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Article provided by Estudios de Economía Aplicada in its journal Estudios de Economía Aplicada.

Volume (Year): 27 (2009)
Issue (Month): (Abril)
Pages: 7-32

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Handle: RePEc:lrk:eeaart:27_1_16
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  1. Orley Ashenfelter & Kathryn Graddy, 2011. "Art Auctions," Chapters,in: A Handbook of Cultural Economics, Second Edition, chapter 2 Edward Elgar Publishing.
    • Orley Ashenfelter & Kathryn Graddy, 2010. "Art Auctions," Working Papers 1212, Princeton University, Department of Economics, Center for Economic Policy Studies..
  2. Tyler Cowen, 2008. "Why everything has changed: the recent revolution in cultural economics," Journal of Cultural Economics, Springer;The Association for Cultural Economics International, vol. 32(4), pages 261-273, December.
  3. Nikolay Nenovsky & S. Statev, 2006. "Introduction," Post-Print halshs-00260898, HAL.
  4. Throsby, David, 2006. "Introduction and Overview," Handbook of the Economics of Art and Culture, Elsevier.
  5. Bruce Seaman, 2004. "Competition and the Non-Profit Arts: The Lost Industrial Organization Agenda," Journal of Cultural Economics, Springer;The Association for Cultural Economics International, vol. 28(3), pages 167-193, August.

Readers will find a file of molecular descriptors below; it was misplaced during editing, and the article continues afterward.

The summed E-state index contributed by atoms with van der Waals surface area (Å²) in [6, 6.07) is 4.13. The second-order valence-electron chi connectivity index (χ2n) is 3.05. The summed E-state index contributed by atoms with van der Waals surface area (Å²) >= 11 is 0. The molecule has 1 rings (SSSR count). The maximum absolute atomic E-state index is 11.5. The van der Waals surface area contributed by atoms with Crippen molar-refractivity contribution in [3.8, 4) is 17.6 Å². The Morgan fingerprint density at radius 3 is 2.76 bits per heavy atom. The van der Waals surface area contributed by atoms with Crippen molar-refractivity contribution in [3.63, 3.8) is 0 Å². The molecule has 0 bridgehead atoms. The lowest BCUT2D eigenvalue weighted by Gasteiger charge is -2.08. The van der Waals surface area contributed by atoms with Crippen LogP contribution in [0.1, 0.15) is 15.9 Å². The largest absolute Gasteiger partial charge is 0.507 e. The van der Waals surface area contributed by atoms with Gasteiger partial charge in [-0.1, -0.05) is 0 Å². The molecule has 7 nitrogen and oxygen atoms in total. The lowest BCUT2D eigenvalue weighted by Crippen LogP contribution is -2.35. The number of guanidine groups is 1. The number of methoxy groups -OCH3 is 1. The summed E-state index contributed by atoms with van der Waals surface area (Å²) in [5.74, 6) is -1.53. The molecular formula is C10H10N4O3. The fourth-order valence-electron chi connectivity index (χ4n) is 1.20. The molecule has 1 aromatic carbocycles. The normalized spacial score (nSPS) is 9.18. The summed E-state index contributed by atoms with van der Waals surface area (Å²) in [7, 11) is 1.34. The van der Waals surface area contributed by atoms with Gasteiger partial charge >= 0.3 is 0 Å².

6. Jordi Sintas & Ercilia Álvarez, 2002. "The Consumption of Cultural Products: An Analysis of the Spanish Social Space," Journal of Cultural Economics, Springer;The Association for Cultural Economics International, vol. 26(2), pages 115-138, May.
  7. Victor Ginsburgh, 2001. "Economics of arts and culture," ULB Institutional Repository 2013/1869, ULB -- Universite Libre de Bruxelles.
  8. Seaman, Bruce A., 1979. "Local subsidization of culture: A public choice model based on household utility maximization," Journal of Behavioral Economics, Elsevier, vol. 8(1), pages 93-131.
  9. Victor Ginsburgh & David Throsby, 2006. "Handbook of the Eonomics of Art and Culture," ULB Institutional Repository 2013/152412, ULB -- Universite Libre de Bruxelles.
  10. Shanahan, James L. & Hendon, William S., 1979. "Symposium on subsidization of cultural activities," Journal of Behavioral Economics, Elsevier, vol. 8(1), pages 1-21.
  11. M. G. Porter, 1977. "Comment," Economic Papers, The Economic Society of Australia, vol. 1(56), pages 21-22, October.
  12. Throsby, David, 1994. "The Production and Consumption of the Arts: A View of Cultural Economics," Journal of Economic Literature, American Economic Association, vol. 32(1), pages 1-29, March.
  13. T. Hutchison & I. Pellengahr & K. Podczeck & R. Noll & I. Vogelsang & B. Mitchell & S. Martin & J. Mairesse, 1994. "Book review," Journal of Economics, Springer, vol. 59(3), pages 325-349, October.